11 May 2023

How to make seasonal trendlines in Qlik Sense

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Qlik Seasonal Trendlines

Every Friday at Bitmetric we’re posting a new Qlik certification practice question to our LinkedIn company page. Last Friday we asked the following Qlik Data Architect certification practice question about how to make seasonal trendlines:

The correct answer was B!

Trend analysis

Qlik has added Time series decomposition modifier functions to the line chart. This can help to analyze trends over time. The time series decomposition is broken down into three different measures:

  • STL_Trend; this will identify a trend, independent of seasonal influences
  • STL_Seasonal; this identifies seasonal patterns independent of trend influences
  • STL_Residual; This is the value that remains to find the original observed value.

These functions can be found under the modifier within a measure. In the second menu ‘decomposition’, you can find the options.

How do the functions work?

The functions are easy to use. Use the decomposition menu in order to select the wanted decomposition and analyze the data. In other situations it could help to insert the formula by yourself.

The STL functions takes four parameters:

– Expression: The aggregation you would like; Sum(Passengers) for example

– Period: The seasonal component. For quarter this will be 4; monthly 12 and weeks 52.

– Optional: seasonal_smoother; the amounts of seasons (so when talking about months; fill in an amount of years;) their should be taken into account to analyze the seasonal pattern.

– Optional: trend_smoother; the amount of periods that should be taken into account when analyzing the trend.

In our testcase; the smoothers weren’t used. The algorithm did a decent job by itself.

How to use it?

First you should know that the combined total of the STL functions equals the original expression.

STL_Trend + STL_Seasonal + STL_Residual = Observed Value

In the example below, we used a test-dataset from the Qlik Help Page. We made the calculation for STL_Trend and STL_Seasonal. As you can see the STL_Trend is a more advanced calculation then a regular linear trend line. The trend flattens in circle 1, while in the second circle the trend is positive. It moves with the growth or decline in passenger numbers.

The STL_Seasonal trend gives us a clearer understanding about how this translates to seasonal changes. We can clearly see that there is a certain seasonal trend, with highs and lows. However using this trendline makes it very clear that the seasonal changes growing, translating into a growth of passenger numbers.


As we saw in the previous paragraph, the observed value consists of three parameters. The difference between the Trend and the Seasonal calculations and the observed value is called the residual value. This is calculated using STL_Residual. By using the residual function we can determine the deviations of the statistical formulas on the observed value (Sum(Passengers)).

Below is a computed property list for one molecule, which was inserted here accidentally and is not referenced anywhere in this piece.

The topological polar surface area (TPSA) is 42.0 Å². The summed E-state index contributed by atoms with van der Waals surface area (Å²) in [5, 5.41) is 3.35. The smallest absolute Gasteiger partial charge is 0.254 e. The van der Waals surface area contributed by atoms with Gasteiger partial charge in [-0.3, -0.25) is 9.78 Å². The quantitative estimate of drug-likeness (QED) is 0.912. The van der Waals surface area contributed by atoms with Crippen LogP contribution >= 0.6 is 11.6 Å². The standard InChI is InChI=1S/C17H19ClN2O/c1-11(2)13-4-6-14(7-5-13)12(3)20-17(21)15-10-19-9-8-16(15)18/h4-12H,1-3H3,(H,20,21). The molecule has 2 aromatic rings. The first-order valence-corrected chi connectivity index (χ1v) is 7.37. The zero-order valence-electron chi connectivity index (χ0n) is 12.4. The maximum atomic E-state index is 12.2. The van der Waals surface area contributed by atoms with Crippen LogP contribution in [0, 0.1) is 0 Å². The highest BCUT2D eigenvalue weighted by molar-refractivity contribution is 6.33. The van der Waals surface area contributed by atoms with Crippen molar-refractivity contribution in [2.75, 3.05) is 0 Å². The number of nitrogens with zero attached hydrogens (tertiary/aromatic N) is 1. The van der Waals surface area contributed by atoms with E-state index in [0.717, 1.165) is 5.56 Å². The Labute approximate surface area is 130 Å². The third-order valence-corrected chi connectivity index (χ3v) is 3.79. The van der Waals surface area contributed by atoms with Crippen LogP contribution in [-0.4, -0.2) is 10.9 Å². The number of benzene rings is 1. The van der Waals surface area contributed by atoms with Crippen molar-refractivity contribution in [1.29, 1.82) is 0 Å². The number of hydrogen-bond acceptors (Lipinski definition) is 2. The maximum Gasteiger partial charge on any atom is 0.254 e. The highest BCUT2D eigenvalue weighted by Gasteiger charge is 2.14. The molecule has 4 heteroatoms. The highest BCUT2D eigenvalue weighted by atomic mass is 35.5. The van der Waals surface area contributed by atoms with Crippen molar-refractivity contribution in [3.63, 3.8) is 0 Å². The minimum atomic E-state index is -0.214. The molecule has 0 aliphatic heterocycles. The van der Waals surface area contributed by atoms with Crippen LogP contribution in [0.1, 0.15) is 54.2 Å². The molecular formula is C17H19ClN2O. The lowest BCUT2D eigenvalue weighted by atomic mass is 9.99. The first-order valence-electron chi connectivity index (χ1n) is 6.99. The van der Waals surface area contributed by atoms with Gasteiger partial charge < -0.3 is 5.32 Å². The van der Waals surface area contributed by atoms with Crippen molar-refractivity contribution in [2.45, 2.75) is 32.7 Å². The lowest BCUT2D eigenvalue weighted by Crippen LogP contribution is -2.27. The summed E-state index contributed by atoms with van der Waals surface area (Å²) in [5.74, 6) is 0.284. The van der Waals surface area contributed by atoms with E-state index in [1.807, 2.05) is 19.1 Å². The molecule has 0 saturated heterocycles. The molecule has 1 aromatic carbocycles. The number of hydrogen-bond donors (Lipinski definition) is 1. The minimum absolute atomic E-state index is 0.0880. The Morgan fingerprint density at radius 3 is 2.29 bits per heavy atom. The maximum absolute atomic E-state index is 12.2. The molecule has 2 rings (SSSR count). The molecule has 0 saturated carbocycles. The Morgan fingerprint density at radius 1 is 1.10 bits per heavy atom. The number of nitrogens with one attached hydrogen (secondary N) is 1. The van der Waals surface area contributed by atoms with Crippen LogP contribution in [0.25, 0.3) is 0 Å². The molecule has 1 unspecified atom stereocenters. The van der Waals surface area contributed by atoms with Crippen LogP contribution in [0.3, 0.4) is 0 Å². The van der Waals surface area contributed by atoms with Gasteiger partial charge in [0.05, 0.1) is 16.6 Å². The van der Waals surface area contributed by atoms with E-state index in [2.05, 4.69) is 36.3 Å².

Let’s look to the residual values and set them off to the observed series. With the formula below, we use the residual value to see how much it deviates from the original observed value.

(Sum(Passengers) - STL_Residual(Sum(Passengers), 12)) / Sum(Passengers)

In the resulting line chart below, we have set 95% and 105% reference lines as acceptable deviations. Everything below or over these lines could warrant a look into what has happened to the amount of passengers. Are there for example external factors in play?

As you can see in most months the differences are within a few percentages of the original value. This means that you probably can use this dataset to forecast the amount of passengers for the next few months.

Things to consider when using STL functions

For general time series analysis it’s best to aggregate at the highest level possible. The example dataset is prepped to show case these STL_functions as nice as possible. However, as you all know, in the ‘real world’ you will encounter external influences. To some extend these might be or be not relevant. For example; if your sales are highly influenced by Easter you can get issues. Easter can be in March and in April. This will increase the residual values and make the seasonal aspect harder.

And what about weather? When a company sells ice cream, the amount of sunshine hours during the month will probably impact the sales. So what is the proper conclusion of a sales spike in July?

– In the month July a lot of people will eat ice cream

– Due to the warm weather a lot of people will eat ice cream as July is a ‘warm’ month.

So keep these things in mind when designing the dataset used for this, or determining the factors.

That’s it for this week! See you next Friday?

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How can we help?

Barry has over 20 years experience as a Data & Analytics architect, developer, trainer and author. He will gladly help you with any questions you may have.